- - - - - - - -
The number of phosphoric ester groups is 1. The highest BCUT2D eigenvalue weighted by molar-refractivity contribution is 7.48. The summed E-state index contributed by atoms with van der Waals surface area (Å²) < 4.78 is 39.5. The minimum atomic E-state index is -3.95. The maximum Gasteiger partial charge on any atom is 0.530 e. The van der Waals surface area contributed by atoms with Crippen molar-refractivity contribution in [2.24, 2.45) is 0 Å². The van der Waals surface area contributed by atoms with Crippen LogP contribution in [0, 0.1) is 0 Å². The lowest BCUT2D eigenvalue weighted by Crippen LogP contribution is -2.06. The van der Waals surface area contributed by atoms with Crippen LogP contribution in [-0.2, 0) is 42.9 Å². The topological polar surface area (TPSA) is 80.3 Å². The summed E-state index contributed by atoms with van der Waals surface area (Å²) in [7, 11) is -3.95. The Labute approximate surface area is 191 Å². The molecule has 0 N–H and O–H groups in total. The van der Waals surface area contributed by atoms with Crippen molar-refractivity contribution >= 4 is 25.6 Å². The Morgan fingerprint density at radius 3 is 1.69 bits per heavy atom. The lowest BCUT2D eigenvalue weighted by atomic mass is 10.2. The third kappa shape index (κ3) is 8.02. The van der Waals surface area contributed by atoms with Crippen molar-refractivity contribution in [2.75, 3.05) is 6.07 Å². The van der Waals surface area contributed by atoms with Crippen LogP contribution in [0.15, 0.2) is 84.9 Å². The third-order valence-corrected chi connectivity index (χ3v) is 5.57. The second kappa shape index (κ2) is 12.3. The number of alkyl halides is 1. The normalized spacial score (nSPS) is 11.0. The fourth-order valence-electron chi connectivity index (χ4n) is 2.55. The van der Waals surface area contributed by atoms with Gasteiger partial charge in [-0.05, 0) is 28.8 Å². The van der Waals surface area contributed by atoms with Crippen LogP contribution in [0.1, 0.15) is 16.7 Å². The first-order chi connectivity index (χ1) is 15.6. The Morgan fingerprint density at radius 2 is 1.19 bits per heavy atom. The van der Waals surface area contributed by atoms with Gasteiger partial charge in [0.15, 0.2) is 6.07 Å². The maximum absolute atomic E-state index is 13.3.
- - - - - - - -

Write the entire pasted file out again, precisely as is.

The number of phosphoric ester groups is 1. The highest BCUT2D eigenvalue weighted by molar-refractivity contribution is 7.48. The summed E-state index contributed by atoms with van der Waals surface area (Å²) < 4.78 is 39.5. The minimum atomic E-state index is -3.95. The maximum Gasteiger partial charge on any atom is 0.530 e. The van der Waals surface area contributed by atoms with Crippen molar-refractivity contribution in [2.24, 2.45) is 0 Å². The van der Waals surface area contributed by atoms with Crippen LogP contribution in [0, 0.1) is 0 Å². The lowest BCUT2D eigenvalue weighted by Crippen LogP contribution is -2.06. The van der Waals surface area contributed by atoms with Crippen LogP contribution in [-0.2, 0) is 42.9 Å². The topological polar surface area (TPSA) is 80.3 Å². The summed E-state index contributed by atoms with van der Waals surface area (Å²) in [7, 11) is -3.95. The Labute approximate surface area is 191 Å². The molecule has 0 N–H and O–H groups in total. The van der Waals surface area contributed by atoms with Crippen molar-refractivity contribution >= 4 is 25.6 Å². The Morgan fingerprint density at radius 3 is 1.69 bits per heavy atom. The lowest BCUT2D eigenvalue weighted by atomic mass is 10.2. The third kappa shape index (κ3) is 8.02. The van der Waals surface area contributed by atoms with Crippen molar-refractivity contribution in [2.75, 3.05) is 6.07 Å². The van der Waals surface area contributed by atoms with Crippen LogP contribution in [0.15, 0.2) is 84.9 Å². The third-order valence-corrected chi connectivity index (χ3v) is 5.57. The second kappa shape index (κ2) is 12.3. The number of alkyl halides is 1. The normalized spacial score (nSPS) is 11.0. The fourth-order valence-electron chi connectivity index (χ4n) is 2.55. The van der Waals surface area contributed by atoms with Gasteiger partial charge in [-0.05, 0) is 28.8 Å². The van der Waals surface area contributed by atoms with Crippen LogP contribution in [0.1, 0.15) is 16.7 Å². The first-order chi connectivity index (χ1) is 15.6. The Morgan fingerprint density at radius 2 is 1.19 bits per heavy atom. The van der Waals surface area contributed by atoms with Gasteiger partial charge in [0.15, 0.2) is 6.07 Å². The maximum absolute atomic E-state index is 13.3.